I used to think that each new generation of workers was pretty much like the last one, at least in big ways. We all want more money, more praise, more interesting work and colleagues who are pleasant enough to join for a sandwich at lunchtime.
Yet last week I started to wonder if 20-year-olds might be something different altogether. I had a conversation with a young man who, far from sharing sandwiches with his colleagues, has never even met them. He doesn't talk to them on the phone either. Instead, Jamie Holmes has spent the past two years interacting with his bosses and with the people he recruits and trains entirely by text message and e-mail.
What is even more peculiar is that he doesn't think this arrangement is remotely strange. His description of how he and his team get along sounds rather good. They trust each other. They believe strongly in their shared project and feel loyalty to their employer, an online strategy video game developer. They exchange small talk and gossip. He says he knows them well and gets on with some better than others. Yet he feels no desire to clap eyes on any of them.
Mr. Holmes is not a weirdo or a recluse. He is a clever, sociable young man who is doing a degree at Britain's Durham University and spends lots of time with actual humans. Yet he would quite happily pass his whole working life without ever going to an office or seeing anyone.
When I protested that I could not conceive of conducting any business at all if I hadn't seen the whites of the other person's eyes, he seemed mystified. It was hard to tell which of us was more baffled by the other.
If Mr. Holmes is even slightly representative of his generation, this is a mighty shift. It means that virtual working – something that everyone got terribly excited about 10 years ago but which has only occurred at the margin – might one day happen to the extent that workplaces really will vanish, along with business travel.
What is new about Mr. Holmes's generation is not just that it grew up on texts and Facebook. The real difference comes from playing video games, during which people happily bond with faceless strangers for hours on end.
I've just been scaring myself watching a TED talk given by a Californian game designer called Jane McGonigal. She says that a dedicated gamer will have spent 10,000 hours playing by the time they turn 21 – exactly the same amount of time they will have spent in formal education.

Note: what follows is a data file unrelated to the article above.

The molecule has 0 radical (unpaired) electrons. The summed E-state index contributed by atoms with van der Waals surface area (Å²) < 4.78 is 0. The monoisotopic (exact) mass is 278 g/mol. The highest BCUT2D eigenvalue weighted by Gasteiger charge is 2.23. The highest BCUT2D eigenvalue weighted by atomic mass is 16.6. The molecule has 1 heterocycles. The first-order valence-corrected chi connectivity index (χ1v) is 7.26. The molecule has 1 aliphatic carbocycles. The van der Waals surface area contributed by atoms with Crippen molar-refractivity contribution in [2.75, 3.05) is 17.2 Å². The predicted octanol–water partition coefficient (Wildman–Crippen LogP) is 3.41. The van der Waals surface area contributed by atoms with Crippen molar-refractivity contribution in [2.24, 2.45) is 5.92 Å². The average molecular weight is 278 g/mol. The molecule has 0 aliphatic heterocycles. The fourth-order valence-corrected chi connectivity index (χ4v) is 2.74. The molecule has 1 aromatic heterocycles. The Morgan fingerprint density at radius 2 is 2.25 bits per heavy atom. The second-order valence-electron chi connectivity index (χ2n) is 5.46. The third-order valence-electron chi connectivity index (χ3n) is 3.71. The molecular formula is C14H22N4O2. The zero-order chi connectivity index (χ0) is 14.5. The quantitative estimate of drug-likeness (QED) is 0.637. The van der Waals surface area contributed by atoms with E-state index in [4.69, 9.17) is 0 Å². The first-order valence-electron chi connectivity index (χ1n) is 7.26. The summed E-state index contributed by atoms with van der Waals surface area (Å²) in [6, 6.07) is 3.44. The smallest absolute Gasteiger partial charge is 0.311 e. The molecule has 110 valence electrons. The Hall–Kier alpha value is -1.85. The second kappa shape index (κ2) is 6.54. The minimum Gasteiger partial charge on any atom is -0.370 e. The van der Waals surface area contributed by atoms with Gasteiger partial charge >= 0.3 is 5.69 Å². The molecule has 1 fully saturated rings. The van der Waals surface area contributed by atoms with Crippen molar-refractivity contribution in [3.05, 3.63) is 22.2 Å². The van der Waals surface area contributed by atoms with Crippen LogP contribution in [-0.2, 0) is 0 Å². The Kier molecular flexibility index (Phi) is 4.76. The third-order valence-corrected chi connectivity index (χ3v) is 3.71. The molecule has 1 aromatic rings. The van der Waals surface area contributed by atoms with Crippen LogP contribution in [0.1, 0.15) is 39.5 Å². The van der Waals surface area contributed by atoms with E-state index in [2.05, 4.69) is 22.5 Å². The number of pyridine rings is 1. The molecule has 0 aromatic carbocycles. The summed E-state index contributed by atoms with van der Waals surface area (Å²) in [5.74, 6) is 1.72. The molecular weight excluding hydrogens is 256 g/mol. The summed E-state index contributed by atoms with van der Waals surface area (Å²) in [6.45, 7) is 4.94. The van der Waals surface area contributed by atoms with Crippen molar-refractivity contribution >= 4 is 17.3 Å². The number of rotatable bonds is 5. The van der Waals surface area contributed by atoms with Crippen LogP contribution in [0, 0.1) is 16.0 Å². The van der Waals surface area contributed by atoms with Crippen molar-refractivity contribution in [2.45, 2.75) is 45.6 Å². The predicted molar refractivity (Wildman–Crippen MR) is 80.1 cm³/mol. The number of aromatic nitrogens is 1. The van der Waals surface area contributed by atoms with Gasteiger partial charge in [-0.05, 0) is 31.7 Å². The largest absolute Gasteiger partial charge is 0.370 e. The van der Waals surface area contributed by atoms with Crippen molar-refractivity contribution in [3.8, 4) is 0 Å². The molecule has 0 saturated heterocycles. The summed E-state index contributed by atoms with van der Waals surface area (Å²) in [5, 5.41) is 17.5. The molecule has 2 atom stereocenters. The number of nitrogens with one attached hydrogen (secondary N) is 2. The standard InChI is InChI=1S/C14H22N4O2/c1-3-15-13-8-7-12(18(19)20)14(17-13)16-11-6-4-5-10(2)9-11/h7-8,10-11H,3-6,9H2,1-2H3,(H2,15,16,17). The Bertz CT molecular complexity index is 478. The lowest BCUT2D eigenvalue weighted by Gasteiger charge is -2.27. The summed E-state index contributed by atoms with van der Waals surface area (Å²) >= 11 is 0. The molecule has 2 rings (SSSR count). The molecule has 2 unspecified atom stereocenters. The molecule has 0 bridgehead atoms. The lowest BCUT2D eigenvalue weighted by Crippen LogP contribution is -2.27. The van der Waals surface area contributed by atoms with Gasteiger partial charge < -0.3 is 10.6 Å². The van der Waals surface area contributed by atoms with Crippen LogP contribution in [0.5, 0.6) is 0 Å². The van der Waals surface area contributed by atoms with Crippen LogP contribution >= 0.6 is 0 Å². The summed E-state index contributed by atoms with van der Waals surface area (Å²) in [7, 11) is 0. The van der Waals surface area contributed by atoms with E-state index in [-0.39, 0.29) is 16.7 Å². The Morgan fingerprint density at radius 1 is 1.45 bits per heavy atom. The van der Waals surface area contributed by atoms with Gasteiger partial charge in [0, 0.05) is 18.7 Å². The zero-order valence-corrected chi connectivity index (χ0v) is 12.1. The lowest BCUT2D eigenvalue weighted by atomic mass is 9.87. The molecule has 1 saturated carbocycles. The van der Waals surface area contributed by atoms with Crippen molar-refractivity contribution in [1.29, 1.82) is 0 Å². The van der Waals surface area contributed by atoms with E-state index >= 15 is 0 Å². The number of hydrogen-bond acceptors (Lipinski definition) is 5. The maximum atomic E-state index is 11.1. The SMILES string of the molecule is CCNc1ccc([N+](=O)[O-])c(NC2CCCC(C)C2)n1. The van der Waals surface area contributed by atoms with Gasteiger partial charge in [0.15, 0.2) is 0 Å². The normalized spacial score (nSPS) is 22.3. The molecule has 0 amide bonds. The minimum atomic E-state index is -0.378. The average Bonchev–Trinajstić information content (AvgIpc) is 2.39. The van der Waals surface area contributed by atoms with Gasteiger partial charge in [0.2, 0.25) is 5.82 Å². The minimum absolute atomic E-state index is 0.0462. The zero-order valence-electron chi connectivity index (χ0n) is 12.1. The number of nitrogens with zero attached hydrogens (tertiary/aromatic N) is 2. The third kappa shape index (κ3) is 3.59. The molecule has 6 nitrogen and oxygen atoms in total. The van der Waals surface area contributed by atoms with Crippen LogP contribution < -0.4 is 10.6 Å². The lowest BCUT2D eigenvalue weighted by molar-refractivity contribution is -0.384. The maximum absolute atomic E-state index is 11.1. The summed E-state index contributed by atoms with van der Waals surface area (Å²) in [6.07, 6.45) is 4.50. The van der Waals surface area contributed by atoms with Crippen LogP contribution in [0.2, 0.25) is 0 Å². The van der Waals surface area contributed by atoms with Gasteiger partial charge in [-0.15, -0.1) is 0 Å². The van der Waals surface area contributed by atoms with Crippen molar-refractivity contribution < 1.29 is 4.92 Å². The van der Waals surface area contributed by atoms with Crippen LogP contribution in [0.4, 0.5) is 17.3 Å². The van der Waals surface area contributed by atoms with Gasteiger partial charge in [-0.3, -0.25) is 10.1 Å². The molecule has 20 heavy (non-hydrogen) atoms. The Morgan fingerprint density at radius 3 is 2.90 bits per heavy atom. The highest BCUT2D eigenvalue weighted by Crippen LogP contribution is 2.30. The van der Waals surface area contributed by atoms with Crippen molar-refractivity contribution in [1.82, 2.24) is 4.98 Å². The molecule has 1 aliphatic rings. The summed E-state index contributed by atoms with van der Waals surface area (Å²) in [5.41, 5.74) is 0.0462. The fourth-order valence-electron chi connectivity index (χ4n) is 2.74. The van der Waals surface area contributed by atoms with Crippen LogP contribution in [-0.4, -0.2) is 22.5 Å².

While at their screens, four miraculous things happen to gamers that don't when they are slouching about in the real world. First, they become urgently optimistic, beset by a desire to win. Second, they bond tightly, as those who play together are more inclined to like and trust each other. Third, it makes them happy Stakhanovites, sitting at their screens for hours in a state of focused bliss. And finally it furnishes them with some sort of epic purpose, quite alien to people of my age.
What interests me about these four states is that they are precisely the things that make for a model employee – an optimistic, idealistic team worker who is blissfully happy to slave away all day and all night. Indeed, if only some way could be found to make the working world a bit more like World of Warcraft, then not only would offices vanish, so would all problems of morale, disaffection and sloppiness.
The idea of work-as-video game might not be as far off as you think. In fact quite a few big companies are already dabbling in gaming to try to inject a bit more oomph into their staff. IBM, Deloitte and SAS have already made their own video games for training, and some are reporting big productivity improvements.
Yet before I get too carried away with this high-tech utopia, a couple of other things occur to me. From observing the excessive gaming that goes on under my own roof, I can't help noticing that video games also make people lazy, grumpy, aggressive and addicted to instant gratification. They also make you woefully inefficient: You feel productive while achieving precisely nothing. And most dangerous of all, they make you think you can do things you can't, like be a global ruler or score goals like Robin van Persie when actually you are too unfit to run round the block.
But now I think of it, these traits – aggression, inefficiency, laziness and overconfidence – aren't entirely alien to our own working world. So maybe the new version of the office run by the gaming generation won't be all that different after all. It will be good and bad. Just as it is now.